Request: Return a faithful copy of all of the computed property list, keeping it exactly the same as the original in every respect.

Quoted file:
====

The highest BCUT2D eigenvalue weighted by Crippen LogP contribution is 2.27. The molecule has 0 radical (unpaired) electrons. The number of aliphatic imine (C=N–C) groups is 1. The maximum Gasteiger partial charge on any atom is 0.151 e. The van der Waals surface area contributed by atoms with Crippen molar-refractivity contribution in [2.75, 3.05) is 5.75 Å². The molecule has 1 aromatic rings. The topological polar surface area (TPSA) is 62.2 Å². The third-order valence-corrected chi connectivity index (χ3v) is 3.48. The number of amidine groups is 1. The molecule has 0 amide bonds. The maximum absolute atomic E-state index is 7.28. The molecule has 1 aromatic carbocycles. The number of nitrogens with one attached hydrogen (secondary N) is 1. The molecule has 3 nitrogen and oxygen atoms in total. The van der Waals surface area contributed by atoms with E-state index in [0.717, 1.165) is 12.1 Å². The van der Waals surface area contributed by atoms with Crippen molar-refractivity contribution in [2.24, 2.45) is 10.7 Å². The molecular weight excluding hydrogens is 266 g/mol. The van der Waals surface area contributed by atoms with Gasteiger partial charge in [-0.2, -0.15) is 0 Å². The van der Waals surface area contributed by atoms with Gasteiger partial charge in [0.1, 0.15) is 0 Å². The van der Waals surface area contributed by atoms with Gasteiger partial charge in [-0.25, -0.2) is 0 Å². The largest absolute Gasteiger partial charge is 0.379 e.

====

The highest BCUT2D eigenvalue weighted by Crippen LogP contribution is 2.27. The molecule has 0 radical (unpaired) electrons. The number of aliphatic imine (C=N–C) groups is 1. The maximum Gasteiger partial charge on any atom is 0.151 e. The van der Waals surface area contributed by atoms with Crippen molar-refractivity contribution in [2.75, 3.05) is 5.75 Å². The molecule has 1 aromatic rings. The topological polar surface area (TPSA) is 62.2 Å². The third-order valence-corrected chi connectivity index (χ3v) is 3.48. The number of amidine groups is 1. The molecule has 0 amide bonds. The maximum absolute atomic E-state index is 7.28. The molecule has 1 aromatic carbocycles. The number of nitrogens with one attached hydrogen (secondary N) is 1. The molecule has 3 nitrogen and oxygen atoms in total. The van der Waals surface area contributed by atoms with E-state index in [0.717, 1.165) is 12.1 Å². The van der Waals surface area contributed by atoms with Crippen molar-refractivity contribution in [2.24, 2.45) is 10.7 Å². The molecular weight excluding hydrogens is 266 g/mol. The van der Waals surface area contributed by atoms with Gasteiger partial charge in [-0.2, -0.15) is 0 Å². The van der Waals surface area contributed by atoms with Gasteiger partial charge in [0.1, 0.15) is 0 Å². The van der Waals surface area contributed by atoms with Gasteiger partial charge in [-0.25, -0.2) is 0 Å². The largest absolute Gasteiger partial charge is 0.379 e.